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Mist to annular flow development quantified by novel video analysis methods

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Title: Mist to annular flow development quantified by novel video analysis methods
Author(s): Wujek, Scott
Advisor(s): Hrnjak, Predrag
Contributor(s): Jacobi, Anthony; Newell, Ty; Zhang, Yuanhui
Department / Program: Mechanical Sci & Engineering
Discipline: Mechanical Engineering
Degree Granting Institution: University of Illinois at Urbana-Champaign
Degree: Ph.D.
Genre: Doctoral
Subject(s): Annular mist flow development image processing velocimetry refrigerant oil liquid film
Abstract: A mathematical image analysis technique has been developed which allows quantitative measurements of the film and droplets found in annular-mist flows to be extracted from a single video. This method allows measurements to be made without altering the internal geometry or flow path. Flow parameters such as drop size, velocity, and concentration and film wavelength and wave speed are each capable of being measured. A separate video analysis procedure for determining film thickness by critical light reflection was improved to allow measurements to be performed along curved surfaces. By use of these video analysis techniques and by measurement of droplet and film velocities and dimensions at several downstream positions, knowledge of two-phase flow development is furthered. Models from the open literature, which were developed for air-water flows, have been modified based on physical entrainment and deposition mechanisms to allow these models to be used with flows containing fluids with markedly different transport properties, specifically refrigerant-oil flows. While the primary purpose of the model is to predict the development of liquid from the mist to annular regimes, additional models were able to predict the development of film speed, thickness, and wavelength. Furthermore, the understanding of fully-developed annular-mist flows is enhanced by using a miscible two-component liquid with substantially different fluid properties than typically utilized in two-phase flow experiments found in the open literature. While this ability to expand the usage of existing models may prove useful in many fields, it is believed that the knowledge of flow development at the discharge of a compressor will be directly applicable to improved oil separator designs. Additionally, properties of subcooled refrigerant-oil mixtures were measured.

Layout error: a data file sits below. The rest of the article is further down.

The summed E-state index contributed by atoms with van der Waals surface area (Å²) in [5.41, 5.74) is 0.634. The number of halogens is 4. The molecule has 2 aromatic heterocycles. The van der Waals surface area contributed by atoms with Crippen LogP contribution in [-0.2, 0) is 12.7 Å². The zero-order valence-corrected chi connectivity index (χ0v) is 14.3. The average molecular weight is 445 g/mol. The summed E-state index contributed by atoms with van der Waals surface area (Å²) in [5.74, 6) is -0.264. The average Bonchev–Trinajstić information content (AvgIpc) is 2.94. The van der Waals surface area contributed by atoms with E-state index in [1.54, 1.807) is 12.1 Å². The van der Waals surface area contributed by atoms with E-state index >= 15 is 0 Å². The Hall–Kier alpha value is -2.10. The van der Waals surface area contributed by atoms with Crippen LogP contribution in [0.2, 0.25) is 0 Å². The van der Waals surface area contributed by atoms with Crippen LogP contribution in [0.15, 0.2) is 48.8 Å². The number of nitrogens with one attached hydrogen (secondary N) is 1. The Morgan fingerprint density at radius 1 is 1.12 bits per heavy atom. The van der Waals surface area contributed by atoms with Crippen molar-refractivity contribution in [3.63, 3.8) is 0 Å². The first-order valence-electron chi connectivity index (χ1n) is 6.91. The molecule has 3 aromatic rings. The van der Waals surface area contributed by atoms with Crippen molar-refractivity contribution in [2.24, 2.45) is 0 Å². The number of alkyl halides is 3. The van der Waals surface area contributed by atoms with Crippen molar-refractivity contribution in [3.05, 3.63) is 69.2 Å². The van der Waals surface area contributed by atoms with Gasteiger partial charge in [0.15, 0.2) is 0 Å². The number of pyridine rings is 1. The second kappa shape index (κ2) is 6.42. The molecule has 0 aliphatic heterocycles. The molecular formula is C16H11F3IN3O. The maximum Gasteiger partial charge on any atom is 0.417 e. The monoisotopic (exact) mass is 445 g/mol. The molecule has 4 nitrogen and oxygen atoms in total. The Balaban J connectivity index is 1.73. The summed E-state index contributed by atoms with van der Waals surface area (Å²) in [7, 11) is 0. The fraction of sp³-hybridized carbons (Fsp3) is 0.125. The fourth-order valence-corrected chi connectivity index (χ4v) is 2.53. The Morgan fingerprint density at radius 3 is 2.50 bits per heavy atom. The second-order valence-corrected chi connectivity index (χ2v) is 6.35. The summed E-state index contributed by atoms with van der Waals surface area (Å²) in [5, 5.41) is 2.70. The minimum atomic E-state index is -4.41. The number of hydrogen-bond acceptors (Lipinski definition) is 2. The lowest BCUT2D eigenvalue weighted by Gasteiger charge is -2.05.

Issue Date: 2012-02-01
Genre: thesis
URI: http://hdl.handle.net/2142/29495
Rights Information: Copyright 2011 Scott Wujek
Date Available in IDEALS: 2014-02-01
Date Deposited: 2011-12
 

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